1144-1147 – King, not really Emperor Conrad III may have signed a precarious peace with his greatest opponent, Henry the Lion, duke of Saxony. But the kingdom remains in turmoil. Feuds are everywhere, devastating the land. His half-brother bishop Otto of Freising sees all that death and destruction as a clear portend of the imminent arrival of the Antichrist.
Though Conrad is methodically addressing his underlying weaknesses, he needs a boost to his authority and he needs is quick. The traditional route of an imperial coronation in Rome is a no go for a long list of reasons. In this desperate situation news arrive that the most fragile of the crusader states, the county of Edessa had fallen to the Muslims. Is this the opportunity Conrad had been praying for?
All that plus the usual accoutrements of mad saints, power crazy popes and treacherous nephews…
A German history starting in the Middle Ages when the emperors fought an epic struggle with the papacy to the Reformation, the great 18th century of Kant, Goethe, Gauss, the rise of Prussia and the horrors of the Nazi regime. We will end with the post-war period of moral and physical rebuilding. As Gregory of Tours (539-594) said: “A great many things keep happening, some good, some bad” .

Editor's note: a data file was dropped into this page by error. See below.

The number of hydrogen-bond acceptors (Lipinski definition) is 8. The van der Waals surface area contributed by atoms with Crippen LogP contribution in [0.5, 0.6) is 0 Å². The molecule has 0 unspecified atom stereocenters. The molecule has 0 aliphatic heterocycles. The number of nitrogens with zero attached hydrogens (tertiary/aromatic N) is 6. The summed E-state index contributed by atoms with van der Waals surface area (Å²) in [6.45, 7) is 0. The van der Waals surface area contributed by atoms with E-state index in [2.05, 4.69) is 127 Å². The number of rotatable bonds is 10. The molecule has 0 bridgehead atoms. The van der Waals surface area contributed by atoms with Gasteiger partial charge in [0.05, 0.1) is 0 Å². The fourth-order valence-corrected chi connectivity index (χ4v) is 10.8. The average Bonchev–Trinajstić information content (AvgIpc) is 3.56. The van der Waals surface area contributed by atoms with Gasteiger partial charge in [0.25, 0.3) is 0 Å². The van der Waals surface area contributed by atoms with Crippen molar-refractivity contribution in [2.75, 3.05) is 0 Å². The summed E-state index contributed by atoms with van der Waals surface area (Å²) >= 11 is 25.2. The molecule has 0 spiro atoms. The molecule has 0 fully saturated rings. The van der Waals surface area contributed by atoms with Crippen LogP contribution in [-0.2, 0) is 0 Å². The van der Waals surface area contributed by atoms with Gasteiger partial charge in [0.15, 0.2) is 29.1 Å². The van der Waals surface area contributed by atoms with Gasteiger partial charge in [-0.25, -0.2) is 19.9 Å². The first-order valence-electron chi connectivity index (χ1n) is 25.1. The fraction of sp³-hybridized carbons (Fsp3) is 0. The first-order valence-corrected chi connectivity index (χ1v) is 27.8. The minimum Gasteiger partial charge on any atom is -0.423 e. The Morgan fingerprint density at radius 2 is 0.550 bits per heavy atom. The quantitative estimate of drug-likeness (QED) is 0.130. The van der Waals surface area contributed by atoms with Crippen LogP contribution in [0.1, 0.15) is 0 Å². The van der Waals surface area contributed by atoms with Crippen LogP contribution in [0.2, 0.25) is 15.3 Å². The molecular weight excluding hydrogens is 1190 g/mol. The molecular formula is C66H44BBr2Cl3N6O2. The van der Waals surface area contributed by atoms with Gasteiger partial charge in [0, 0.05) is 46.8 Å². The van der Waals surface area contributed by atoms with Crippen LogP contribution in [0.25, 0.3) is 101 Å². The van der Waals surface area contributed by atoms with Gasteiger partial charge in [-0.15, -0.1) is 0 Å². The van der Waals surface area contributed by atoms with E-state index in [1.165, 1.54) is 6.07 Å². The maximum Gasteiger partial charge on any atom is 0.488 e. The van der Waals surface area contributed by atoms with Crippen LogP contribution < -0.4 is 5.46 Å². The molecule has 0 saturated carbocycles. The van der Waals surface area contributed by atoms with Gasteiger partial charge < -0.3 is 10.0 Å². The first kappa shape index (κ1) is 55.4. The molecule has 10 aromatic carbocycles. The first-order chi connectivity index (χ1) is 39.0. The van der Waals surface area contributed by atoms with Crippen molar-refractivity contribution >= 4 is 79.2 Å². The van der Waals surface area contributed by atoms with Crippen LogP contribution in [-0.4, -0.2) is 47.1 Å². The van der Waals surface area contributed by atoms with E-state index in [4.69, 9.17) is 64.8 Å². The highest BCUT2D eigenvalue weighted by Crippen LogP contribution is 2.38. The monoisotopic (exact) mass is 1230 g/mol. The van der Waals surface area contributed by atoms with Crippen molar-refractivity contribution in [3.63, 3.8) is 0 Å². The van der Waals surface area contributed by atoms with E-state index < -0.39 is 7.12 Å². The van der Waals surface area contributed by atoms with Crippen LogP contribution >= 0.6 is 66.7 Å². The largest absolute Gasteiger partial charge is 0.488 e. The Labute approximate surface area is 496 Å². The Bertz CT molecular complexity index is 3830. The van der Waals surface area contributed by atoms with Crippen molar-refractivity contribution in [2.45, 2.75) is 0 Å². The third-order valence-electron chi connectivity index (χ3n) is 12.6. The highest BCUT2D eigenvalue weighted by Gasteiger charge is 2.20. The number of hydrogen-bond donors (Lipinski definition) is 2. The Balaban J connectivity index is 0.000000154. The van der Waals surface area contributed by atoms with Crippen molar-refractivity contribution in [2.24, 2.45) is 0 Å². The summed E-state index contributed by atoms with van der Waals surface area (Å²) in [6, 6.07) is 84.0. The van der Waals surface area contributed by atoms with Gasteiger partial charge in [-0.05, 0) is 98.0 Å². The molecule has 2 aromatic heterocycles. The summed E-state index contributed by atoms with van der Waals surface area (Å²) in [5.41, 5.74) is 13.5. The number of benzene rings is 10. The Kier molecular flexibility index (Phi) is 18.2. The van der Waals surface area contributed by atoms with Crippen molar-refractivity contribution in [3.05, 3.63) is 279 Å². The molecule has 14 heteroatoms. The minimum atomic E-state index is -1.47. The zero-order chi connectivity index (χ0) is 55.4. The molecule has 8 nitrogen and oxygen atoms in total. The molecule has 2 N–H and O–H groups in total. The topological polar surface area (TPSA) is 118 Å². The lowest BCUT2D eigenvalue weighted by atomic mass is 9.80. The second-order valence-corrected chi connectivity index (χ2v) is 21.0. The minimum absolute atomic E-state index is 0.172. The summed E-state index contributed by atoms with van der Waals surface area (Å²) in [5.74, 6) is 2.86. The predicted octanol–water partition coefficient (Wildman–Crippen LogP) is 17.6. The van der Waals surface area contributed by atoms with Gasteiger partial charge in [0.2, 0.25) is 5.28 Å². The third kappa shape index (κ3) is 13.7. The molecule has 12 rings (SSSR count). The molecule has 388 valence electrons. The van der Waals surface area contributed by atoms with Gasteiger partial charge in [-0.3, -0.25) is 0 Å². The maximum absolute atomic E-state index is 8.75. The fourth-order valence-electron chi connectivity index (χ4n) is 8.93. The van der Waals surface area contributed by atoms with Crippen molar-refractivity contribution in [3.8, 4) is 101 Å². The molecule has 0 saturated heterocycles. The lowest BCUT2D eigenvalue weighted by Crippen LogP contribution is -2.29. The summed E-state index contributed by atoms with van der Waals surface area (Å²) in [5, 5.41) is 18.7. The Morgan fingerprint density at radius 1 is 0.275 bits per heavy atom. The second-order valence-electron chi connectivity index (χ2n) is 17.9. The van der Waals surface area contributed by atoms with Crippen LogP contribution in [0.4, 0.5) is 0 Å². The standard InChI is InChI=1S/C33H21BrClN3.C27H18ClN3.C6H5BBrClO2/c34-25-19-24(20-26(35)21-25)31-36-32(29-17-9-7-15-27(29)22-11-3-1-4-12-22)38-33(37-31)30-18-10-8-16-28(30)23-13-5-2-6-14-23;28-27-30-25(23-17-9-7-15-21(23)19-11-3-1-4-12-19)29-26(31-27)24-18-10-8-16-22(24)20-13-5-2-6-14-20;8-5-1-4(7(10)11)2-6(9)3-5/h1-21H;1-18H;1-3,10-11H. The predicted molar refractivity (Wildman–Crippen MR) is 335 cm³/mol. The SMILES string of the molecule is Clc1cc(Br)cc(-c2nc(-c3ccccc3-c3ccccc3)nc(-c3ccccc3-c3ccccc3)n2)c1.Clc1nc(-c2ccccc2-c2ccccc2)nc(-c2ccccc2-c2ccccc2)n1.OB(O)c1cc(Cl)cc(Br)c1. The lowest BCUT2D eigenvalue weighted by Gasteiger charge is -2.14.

Hello and welcome to the History of the Germans, Episode 48 – Conrad’s Conundrum
I apologize for the audio quality in today’s episode. I have an ear infection in my right ear making my delivery even more lopsided than normal. I guess good old Bernard of Clairvaux has cursed me for all the unpleasant things I have said about him.
In today’s episode we examine king Conrad’s options to establish his authority from a weak starting point. By an unexpected set of circumstances, he suddenly finds himself at the head of one of the largest armies a German ruler has fielded in a long, long time, if ever.
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Last week we ended with Conrad achieving a somewhat precarious peace with one of his main opponents the duke of Saxony, Henry the Lion. He had been unable to unseat the Welf as dukes of Saxony after 4 years of war and now must accept their almost independent rule in this, the largest of the stem duchies. He did however gain something. Henry the Lion or more accurately his mother as his guardian renounced his claim on the duchy of Bavaria. And then Henry’s mother marries the current duke of Bavaria, Henry Jasomirgott, to seal the peace.